Why this distinction is important is illustrated when a fund that buys loans from a hard money lending company stops buying. Many times, you will see a handful of similar lenders that offer similar terms also freeze up. This is because that buy box used by lenders, correspondent lenders, and brokers to fill loan orders is usually offered to many segments of the space. So, obviously, when that capital source stops operations, it has a domino effect all the way back to the person trying to get a loan to flip a house.
Many of the intermediate non-bank lenders discovered this the hard way and have now doubled down on finding multiple and more durable sources. Another option for them is to raise money themselves through a fund, which is another world altogether.
So, what has happened since February in the capital markets and has trickled down to the broker trying to place a lender with a borrower?
In February, lenders were super competitive with their terms. More money was available than we had deals. When the large capital sources hit pause, this caused terms to change overnight. Many lenders stopped lending for months.
Some lenders out West were lending in the low 6% range for fix-and-flip back in February. There were also some rehab advances large enough to keep down payments close to zero. In other words, the lender was funding 100% of the deal. Around April, many lenders that were still open started increasing down payments, charging reserves, raising origination fees/points, charging higher interest rates, and becoming less competitive. And, for the most part, they have been able to get away with that.
Everyone’s big question is this: Is this sustainable, or are we seeing the calm before the storm?
No one knows for sure, but the first fracture will be seen in the non-banking space, if there is one.
What does that mean? Simply this: If we see a drastic increase in the number of defaulted loans hitting the market, then the primary housing market could be next. Non-bank funding is very agile and can be shut off almost immediately.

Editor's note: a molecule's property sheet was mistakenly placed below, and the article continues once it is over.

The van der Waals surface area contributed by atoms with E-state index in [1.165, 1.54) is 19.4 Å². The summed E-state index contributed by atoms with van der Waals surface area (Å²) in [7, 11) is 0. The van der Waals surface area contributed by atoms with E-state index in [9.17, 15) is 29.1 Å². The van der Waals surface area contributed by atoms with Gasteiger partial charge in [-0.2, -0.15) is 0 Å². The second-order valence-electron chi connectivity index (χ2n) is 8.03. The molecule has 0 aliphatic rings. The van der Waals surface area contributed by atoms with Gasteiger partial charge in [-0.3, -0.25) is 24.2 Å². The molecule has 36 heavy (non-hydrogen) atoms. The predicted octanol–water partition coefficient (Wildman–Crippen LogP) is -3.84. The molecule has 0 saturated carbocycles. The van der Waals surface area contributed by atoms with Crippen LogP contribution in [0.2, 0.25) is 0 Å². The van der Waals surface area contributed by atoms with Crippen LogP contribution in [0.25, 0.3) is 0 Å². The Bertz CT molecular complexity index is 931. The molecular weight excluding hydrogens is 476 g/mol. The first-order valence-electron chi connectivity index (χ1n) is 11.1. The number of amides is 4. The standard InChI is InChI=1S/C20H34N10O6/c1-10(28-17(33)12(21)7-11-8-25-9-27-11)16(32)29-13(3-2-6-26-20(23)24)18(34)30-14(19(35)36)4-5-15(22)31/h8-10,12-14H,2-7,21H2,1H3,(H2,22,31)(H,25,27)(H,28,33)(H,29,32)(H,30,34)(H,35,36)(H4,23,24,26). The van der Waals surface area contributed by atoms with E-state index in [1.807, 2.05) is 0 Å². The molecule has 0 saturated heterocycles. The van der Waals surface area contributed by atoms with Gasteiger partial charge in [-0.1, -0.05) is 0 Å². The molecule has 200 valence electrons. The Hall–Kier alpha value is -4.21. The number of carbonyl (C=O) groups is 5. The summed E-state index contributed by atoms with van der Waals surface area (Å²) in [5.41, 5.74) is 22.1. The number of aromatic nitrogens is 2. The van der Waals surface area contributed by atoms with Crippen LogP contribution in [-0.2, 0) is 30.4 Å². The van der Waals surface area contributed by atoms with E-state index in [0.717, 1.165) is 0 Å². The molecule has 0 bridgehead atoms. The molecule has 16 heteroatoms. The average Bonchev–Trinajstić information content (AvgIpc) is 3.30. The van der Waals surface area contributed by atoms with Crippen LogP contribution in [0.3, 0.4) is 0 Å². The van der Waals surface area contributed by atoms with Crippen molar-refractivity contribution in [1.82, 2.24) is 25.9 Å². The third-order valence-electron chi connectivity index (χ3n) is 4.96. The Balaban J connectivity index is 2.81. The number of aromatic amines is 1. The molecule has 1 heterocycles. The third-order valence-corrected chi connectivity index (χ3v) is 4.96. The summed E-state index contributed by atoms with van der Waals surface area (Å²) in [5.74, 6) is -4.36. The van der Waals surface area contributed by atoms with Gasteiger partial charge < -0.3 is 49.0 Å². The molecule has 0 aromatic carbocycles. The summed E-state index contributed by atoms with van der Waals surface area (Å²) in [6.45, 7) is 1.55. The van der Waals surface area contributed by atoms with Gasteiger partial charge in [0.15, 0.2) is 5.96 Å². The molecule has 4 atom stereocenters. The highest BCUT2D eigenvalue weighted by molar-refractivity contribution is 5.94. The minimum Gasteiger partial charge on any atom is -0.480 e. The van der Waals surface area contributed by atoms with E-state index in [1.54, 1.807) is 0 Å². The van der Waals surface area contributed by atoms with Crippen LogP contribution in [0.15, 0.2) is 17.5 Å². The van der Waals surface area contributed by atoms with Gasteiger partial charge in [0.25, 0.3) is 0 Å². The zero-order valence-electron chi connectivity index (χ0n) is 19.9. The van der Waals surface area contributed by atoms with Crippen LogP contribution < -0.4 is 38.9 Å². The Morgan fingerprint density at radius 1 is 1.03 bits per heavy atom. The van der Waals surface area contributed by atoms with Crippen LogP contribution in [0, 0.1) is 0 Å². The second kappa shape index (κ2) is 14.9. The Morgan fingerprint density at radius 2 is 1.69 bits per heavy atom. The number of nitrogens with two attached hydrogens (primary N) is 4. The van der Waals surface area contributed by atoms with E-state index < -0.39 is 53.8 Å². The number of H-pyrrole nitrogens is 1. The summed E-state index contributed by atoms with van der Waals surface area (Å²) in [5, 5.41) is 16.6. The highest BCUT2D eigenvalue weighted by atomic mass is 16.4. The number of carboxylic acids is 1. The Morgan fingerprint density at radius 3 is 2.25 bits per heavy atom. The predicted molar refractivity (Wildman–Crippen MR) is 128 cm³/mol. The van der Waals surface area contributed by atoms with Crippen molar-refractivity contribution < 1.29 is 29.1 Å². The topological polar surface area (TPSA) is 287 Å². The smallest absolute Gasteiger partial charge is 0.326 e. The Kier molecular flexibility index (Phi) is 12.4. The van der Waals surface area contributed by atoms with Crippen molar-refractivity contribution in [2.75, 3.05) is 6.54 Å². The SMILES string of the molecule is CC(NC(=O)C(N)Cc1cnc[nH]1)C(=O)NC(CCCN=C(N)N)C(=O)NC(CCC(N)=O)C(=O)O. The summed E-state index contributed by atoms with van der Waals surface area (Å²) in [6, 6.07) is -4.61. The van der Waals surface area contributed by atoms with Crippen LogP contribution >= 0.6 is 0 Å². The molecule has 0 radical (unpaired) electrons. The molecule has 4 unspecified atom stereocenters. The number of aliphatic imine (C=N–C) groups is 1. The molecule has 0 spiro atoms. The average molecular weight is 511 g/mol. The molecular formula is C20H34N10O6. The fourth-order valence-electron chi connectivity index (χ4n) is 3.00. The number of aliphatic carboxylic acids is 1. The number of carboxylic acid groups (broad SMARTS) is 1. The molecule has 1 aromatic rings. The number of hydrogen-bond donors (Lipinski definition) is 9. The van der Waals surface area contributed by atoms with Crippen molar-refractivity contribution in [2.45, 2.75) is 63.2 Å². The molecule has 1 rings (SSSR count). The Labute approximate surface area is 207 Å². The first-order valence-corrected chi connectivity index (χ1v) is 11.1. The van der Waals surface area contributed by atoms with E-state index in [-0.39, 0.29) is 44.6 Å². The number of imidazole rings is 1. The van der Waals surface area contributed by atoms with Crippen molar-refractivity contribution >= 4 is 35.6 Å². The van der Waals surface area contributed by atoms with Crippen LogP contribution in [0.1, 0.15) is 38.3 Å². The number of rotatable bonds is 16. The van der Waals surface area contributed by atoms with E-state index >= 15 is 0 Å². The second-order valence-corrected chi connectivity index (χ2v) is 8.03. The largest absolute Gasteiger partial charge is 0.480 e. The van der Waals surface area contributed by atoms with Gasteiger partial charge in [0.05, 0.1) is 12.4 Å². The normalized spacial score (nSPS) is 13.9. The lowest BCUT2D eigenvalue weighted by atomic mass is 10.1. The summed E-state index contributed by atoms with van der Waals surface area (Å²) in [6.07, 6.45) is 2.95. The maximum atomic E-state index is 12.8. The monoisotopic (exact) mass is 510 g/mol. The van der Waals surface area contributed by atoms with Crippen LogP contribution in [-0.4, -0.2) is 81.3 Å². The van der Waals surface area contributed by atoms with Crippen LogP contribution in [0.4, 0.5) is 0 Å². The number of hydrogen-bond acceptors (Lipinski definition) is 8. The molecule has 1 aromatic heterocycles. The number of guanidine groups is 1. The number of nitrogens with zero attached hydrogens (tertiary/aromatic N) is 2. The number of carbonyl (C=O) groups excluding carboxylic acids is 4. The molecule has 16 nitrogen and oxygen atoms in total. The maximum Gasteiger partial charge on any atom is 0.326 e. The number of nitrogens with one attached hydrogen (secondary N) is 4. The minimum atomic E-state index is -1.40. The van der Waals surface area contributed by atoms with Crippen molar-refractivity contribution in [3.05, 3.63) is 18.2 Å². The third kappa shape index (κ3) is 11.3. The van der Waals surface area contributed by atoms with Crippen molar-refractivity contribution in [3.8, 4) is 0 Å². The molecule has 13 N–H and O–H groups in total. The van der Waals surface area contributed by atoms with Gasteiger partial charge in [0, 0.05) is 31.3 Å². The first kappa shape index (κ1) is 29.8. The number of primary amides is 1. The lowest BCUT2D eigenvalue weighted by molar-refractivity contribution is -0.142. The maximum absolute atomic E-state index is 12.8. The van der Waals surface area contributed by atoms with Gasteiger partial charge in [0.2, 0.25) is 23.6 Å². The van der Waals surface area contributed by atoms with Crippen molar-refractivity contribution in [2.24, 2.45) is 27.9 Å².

Why is non-bank lending the proverbial canary in the coal mine?
As we saw in February and March, hard money lenders stopped lending in one day. Normal lending market (i.e., banks) don’t stop on a dime. The government steps in during questionable times. During recessions, FHA becomes the go-to lender, but in private lending, there is no FHA.
The secondary markets for hard money exist, but they are much more unregulated and less defined. In addition, laws don’t exist laws to protect homeowners in business-to-business hard money lending. Consumer protection doesn’t exist, so this sector can proceed quickly with foreclosures if they choose. And, there are no official forbearance rules by state, and so forth.
Capital markets for loans (both performing and non-performing), loans in forbearance, and non-QM loans are all trading right now, though the discounts do not seem extreme. Although there was a short dip, most non-QM paper is trading close to par in many cases. There have been many trades north of 95%-97%. Also, the current market makes it difficult to find deals. Post-COVID, lenders hope to mitigate risk where they can, many looking for cleaner deals with smaller rehabs where the duration of the loan is shorter.
Why is this important?
If deals are already harder to find, and capital becomes pickier, then funding your deals could be more challenging. Be prepared to come up with more money for your down payment and reserves. The market will likely be fine in 2020, but if we don’t see the normal spring spike in housing sales or appreciation in 2021, then many lenders will be even more nervous. We will likely start feeling the real impacts of the coronavirus economic crisis in the housing market by fall 2021.